Sometimes situations or topics come up in games that cause players to feel uncomfortable, scared, or even to trigger memories of traumatic events.
To help avoid these situations and give players tools to address then when they occur, we have several mechanisms that promote clear communication for safe and happy gaming. Even if these mechanisms are never used, it often puts players at ease to know that everyone in the game is committed to having a good experience at the table.
If a GM chooses to use one of these tools, please let the players know at the beginning of the game.
Here are a few safety mechanisms to consider:
Because of the improvisational nature of rpgs and larps, we don’t always know what will happen until it happens, and it’s possible that the game could go in a direction that would make people feel uncomfortable. The X-Card, created by John Stavropoulos, allows anyone (including the GM) to edit out content mid-game, and resolve issues as they arise. More information on the X-Card can be found here.
Want to ask a question about the X-Card? Contact John Stavropoulos on G+.
We all have our limits and boundaries. Lines and veils are different ways to handle those boundaries in play.
- A line is a hard limit, and indicates the places we don’t want to go in our game.
- A veil is a “pan away” or “fade to black” moment. When we veil something, we’re making it a part of the story, but keeping it out of the spotlight. Think of it as a way to still deal with certain themes while avoiding having to describe them in graphic detail.
More about using Lines and Veils here.
Want to ask a question about Lines and Veils? Contact Emily Care Boss on G+.
Tools that originally came to us from Nordic Larp and are frequently used by larpers to signal when content is becoming uncomfortable or dangerous.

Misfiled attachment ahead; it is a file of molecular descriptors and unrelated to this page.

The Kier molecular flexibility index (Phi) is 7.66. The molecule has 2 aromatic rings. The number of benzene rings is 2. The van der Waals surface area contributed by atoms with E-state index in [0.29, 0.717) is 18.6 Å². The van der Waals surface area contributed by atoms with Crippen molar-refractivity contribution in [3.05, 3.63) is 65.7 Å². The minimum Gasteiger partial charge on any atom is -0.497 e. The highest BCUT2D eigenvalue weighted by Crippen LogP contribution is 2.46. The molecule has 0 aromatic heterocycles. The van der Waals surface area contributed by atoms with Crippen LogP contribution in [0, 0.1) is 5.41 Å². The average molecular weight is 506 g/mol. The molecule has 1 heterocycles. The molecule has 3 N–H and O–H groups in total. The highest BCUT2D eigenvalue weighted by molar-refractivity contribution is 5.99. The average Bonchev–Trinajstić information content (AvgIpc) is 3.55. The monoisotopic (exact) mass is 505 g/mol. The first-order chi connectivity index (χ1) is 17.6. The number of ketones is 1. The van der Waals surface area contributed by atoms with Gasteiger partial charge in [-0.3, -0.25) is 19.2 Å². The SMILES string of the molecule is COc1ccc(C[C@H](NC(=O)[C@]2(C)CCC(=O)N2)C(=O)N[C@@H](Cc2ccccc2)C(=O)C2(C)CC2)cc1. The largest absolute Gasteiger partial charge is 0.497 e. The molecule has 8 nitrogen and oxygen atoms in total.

- Cut: When someone says “Cut,” it signals that the situation has ventured into territory that makes a player feel unsafe. When Cut is heard, all roleplaying must stop immediately and the game takes a short intermission as the facilitator and players involved work out how they can adjust the session to make it safer and better for everyone.
- Brake: When someone says “Brake,” it signals that the current situation is going in a direction that the player is not comfortable with. It is the responsibility of the other players present to change the direction and/or reduce the intensity of play.
Want to ask a question about Cut and Break? Contact Colin Fahrion on G+.
The Door is Open
Having an open door policy means that at any time, for any reason, a player can leave the game, and that they will not be judged for doing so. Lizzie Stark talks more about The Door is Open and other safety issues here.
Want to ask a question about The Door is Open? Contact Lizzie Stark on G+.
Often it’s good to discuss with your group a “rating” for your game content, however sometimes people don’t know their boundaries yet. Maybe they do, and they just aren’t expecting to kick down the door and find something that really makes them scared, or uncomfortable. This is where Script Change, created by Brie Sheldon, comes in.
At any point during the game, if a player or game master (GM) finds that they are uncomfortable with the subject matter or actions happening in the game, they can call for a Script Change. To make things easier, the GM should write “Rewind,” “Fast Forward,” and “Pause” on individual index cards or print out the sample Script Change cards in the back. Brie talks more about script change here.
Want to ask a question about Script Change? Contact Brie Sheldon on G+.
We hope that you read more about these tools and find one that works best for your GMing style. If there are other methods that you feel belong on this list, let us know!